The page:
Consumer Reviews
by Josh Shaman

Icy Dock 3.5" SATA Dual Bay RAID Enclosure Review (MB662U3-2S)

The Icy Dock 3.5" SATA Dual Bay RAID Enclosure is the newest offering in the ICYRAID line, and it gives users the ability to externally store and cool two 3.5" HDD's. Much like the rest of the Icy Dock line which has garnered an impressive reputation for its hard disk enclosures and its removable storage kits, this model has a sturdy exterior. Designed for photographers, video and audio professionals and any users looking to purchase an enclosure as a backup storage solution, this model has premium features accentuated by demand for RAID customization options and USB 3.0 connectivity.

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by Doug Crowthers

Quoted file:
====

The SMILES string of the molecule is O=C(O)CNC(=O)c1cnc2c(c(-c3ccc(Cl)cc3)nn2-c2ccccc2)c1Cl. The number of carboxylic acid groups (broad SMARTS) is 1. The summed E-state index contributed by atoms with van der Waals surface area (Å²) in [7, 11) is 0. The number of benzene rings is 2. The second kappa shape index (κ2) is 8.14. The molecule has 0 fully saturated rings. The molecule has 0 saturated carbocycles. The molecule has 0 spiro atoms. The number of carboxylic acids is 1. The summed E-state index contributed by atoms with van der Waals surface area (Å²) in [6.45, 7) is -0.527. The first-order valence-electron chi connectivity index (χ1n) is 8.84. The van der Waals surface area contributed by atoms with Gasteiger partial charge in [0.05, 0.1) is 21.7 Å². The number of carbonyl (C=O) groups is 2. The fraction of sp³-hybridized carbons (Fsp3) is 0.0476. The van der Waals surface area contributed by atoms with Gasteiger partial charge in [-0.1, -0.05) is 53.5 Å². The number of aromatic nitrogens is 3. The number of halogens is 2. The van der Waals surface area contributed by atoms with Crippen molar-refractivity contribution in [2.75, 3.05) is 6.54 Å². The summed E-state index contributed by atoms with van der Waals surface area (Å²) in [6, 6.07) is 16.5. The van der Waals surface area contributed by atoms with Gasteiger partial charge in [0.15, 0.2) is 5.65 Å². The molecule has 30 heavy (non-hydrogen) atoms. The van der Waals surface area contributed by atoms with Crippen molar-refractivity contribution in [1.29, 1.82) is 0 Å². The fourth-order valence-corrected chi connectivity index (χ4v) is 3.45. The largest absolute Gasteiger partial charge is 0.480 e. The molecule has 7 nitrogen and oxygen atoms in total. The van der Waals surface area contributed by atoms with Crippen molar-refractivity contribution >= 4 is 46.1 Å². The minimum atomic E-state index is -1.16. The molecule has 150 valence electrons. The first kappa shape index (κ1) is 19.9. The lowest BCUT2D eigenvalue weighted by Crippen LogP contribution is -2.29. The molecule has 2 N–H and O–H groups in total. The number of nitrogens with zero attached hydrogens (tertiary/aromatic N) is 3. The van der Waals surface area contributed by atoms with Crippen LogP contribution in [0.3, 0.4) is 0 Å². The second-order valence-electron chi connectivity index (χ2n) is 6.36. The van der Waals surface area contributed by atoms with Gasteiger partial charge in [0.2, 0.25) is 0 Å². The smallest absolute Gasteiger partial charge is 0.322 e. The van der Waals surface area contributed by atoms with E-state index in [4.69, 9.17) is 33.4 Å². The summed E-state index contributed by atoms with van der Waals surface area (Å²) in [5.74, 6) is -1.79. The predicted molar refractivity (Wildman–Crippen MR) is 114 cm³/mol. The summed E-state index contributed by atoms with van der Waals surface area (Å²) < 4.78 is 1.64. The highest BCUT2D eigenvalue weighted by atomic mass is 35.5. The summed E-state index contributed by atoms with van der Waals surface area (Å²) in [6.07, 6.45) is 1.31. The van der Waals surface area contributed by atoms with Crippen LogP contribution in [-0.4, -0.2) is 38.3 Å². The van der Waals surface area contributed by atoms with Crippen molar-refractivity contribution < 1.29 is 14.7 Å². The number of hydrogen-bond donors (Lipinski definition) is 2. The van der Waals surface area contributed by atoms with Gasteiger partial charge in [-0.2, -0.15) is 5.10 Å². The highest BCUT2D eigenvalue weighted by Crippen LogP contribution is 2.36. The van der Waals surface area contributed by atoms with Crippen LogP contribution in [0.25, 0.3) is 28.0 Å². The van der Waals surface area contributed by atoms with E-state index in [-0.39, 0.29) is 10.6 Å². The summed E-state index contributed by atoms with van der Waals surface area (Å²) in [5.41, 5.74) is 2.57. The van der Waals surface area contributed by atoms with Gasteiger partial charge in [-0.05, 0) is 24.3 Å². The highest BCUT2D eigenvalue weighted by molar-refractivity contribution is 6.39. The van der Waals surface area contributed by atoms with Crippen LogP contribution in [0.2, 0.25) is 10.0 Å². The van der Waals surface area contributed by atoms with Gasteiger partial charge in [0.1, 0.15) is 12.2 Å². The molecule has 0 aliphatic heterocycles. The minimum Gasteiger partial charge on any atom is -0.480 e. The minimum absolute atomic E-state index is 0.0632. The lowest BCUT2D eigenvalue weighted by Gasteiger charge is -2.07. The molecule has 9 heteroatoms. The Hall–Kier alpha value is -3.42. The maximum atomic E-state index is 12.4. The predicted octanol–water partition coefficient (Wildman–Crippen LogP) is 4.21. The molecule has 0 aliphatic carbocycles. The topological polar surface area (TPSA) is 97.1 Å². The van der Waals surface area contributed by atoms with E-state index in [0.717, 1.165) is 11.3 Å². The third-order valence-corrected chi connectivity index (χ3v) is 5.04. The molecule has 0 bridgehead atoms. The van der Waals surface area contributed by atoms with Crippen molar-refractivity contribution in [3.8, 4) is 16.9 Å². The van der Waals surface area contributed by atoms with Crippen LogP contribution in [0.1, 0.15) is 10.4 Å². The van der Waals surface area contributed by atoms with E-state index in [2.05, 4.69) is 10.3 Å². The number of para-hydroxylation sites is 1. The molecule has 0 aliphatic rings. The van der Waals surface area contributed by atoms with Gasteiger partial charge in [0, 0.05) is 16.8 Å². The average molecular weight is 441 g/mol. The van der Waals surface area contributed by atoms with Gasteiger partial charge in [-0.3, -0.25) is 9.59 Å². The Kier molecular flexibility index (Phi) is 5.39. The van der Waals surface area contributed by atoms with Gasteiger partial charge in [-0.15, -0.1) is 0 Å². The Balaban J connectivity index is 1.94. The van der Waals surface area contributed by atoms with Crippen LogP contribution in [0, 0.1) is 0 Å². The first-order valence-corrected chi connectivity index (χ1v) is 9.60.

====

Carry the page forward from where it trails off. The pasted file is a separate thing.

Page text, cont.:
Corsair Obsidian Series 900D Case Review

Corsair's Obsidian Series 900D Super Tower is the manufacturer's most robust, high-end case with ten expansion slots, up to fifteen internal 3.5" drive bays, support for dual bottom-mounted power-supplies, and loads of other features for a wide-range of applications. The 900D has vaulted to the top spot as Corsair's most premium case, adding to the well-established Corsair Obsidian Series 800D. This rig is for serious builders with big projects; whether users want to build an ultimate dream PC, add state-of-the-art liquid cooling, create a monster file server, or design a workstation capable of the most challenging design tasks, the 900D provides plenty of configurable space.

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by Josh Shaman

Crucial M500 SSD Review